- There is a cartel of producers on the east coast of Australia that controls the price of gas and ensures that Australians pay well above global parity prices.
- Santos remains significantly short of gas at its export terminals. Santos needs approximately an additional 100PJ of gas to supply its terminals to ensure full production.
The ACCC released yet another report into the gas industry yesterday as part of its on going inquiry into the price fixing occurring in this industry.
Yet again, the regulator found Australian consumers are paying far more than they should be for gas.
While industry is paying $10.50/GJ for gas, the ACCC thinks Australian consumers should be paying less than $7/GJ for contract gas.
The price gouging is poised to continue as the ACCC and our governments are recommending that Australians should get the expensive Narrabri gas while the cheap gas is exported.
The Government, rather than fixing the problem with a full domestic gas reservation policy which would supply Australian consumers with gas from all existing fields at a set price, has vowed to extend the ACCC gas price enquiry.
Australian gas and electricity consumers can take comfort in the fact that they will continue to be fully informed as to just how badly they are being ripped off.
While our government is proffering non-solutions to the gas price problem, it is instructive to look offshore and see what other large oil and gas companies are doing.
Oil and gas companies now responsible for their products
Globally, oil and gas companies are beginning to take responsibility for their products.
Product stewardship is a fundamental concept in capitalism. Car companies, for example, are responsible for their products years after they have sold them. The Takata air bag recalls are a great example of how, even though the cars were sold many years before, car companies took responsibility for fixing the faults.
Oil and gas companies are similarly liable for the emissions that their products cause. This is just beginning to sink in with oil and gas company managements and directors.
In December 2019, Repsol the Spanish oil and gas producer, pledged to become net zero carbon emitter by 2050. It has written off $5.3bn after using a new climate change scenario.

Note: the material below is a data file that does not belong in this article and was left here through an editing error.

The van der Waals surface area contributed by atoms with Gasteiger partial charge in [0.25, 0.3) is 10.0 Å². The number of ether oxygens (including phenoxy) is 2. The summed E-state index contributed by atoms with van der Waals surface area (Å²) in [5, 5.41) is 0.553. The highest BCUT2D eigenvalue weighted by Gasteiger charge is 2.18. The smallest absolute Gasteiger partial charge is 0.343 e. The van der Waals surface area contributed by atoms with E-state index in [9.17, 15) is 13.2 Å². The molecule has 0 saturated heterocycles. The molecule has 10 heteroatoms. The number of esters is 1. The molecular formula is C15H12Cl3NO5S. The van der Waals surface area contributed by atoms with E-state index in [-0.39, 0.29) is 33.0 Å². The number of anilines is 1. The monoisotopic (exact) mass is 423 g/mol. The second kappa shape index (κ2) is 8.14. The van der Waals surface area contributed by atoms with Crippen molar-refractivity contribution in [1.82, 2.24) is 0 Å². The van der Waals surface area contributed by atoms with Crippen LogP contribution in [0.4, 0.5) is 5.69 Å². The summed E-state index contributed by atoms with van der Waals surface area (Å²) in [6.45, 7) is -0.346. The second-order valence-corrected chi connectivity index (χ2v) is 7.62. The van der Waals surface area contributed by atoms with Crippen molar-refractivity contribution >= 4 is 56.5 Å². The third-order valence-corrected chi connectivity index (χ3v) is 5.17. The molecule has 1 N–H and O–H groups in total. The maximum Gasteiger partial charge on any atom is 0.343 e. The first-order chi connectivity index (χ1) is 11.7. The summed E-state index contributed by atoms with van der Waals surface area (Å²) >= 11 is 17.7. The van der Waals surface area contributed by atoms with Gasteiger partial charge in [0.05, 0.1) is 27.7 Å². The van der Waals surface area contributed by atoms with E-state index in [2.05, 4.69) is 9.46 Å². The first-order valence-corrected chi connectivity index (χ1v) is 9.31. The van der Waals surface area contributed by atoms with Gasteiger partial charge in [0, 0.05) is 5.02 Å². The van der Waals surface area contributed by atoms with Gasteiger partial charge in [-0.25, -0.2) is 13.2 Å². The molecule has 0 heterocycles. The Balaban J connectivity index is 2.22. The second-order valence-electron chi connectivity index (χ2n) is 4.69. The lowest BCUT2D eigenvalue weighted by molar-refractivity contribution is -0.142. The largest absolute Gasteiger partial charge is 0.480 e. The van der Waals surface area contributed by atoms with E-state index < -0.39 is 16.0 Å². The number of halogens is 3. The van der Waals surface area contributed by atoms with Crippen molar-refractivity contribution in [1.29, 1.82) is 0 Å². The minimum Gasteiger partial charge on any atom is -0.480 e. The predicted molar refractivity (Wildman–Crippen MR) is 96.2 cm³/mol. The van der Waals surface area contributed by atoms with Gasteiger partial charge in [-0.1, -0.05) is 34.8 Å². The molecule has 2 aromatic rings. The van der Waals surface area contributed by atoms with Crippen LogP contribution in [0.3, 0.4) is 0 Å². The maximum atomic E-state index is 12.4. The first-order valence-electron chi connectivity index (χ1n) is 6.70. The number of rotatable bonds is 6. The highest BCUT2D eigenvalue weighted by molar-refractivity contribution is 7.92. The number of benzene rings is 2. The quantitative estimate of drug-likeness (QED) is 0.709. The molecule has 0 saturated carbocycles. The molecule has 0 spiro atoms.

Repsol’s directors clearly recognise that some of their assets may become stranded in future, prohibited to produce in a carbon constrained world.
In February, BP plc pledged to become a net zero carbon emitter by 2050. BP’s pledge not only encompasses emissions from direct activities but the emissions from the burning of its oil in vehicles and its gas in electricity production.
For those with long memories, BP has been here before with its “Beyond Petroleum” slogan, and was a global leader in solar for example. Unfortunately, this vision faded and BP went back to be an oil and gas company.
While details on how BP will achieve its transformed “Beyond Petroleum” position are scarce, the intention has clearly been set at the highest levels in the company.
The big question for investors is whether Santos is moving with the times or whether it is resolutely stuck in the past.
Not recognising that the social environment in which they operate has changed poses a big risk for investors.
Additional research by IEEFA’s Tom Lawson
Investment Analyst, Bruce Robertson, has been a fund manager and professional investor for over 32 years. He has worked with Perpetual Trustees, UBS, Nippon Life Insurance and BT and is an active participant in the national debate on energy issues in Australia.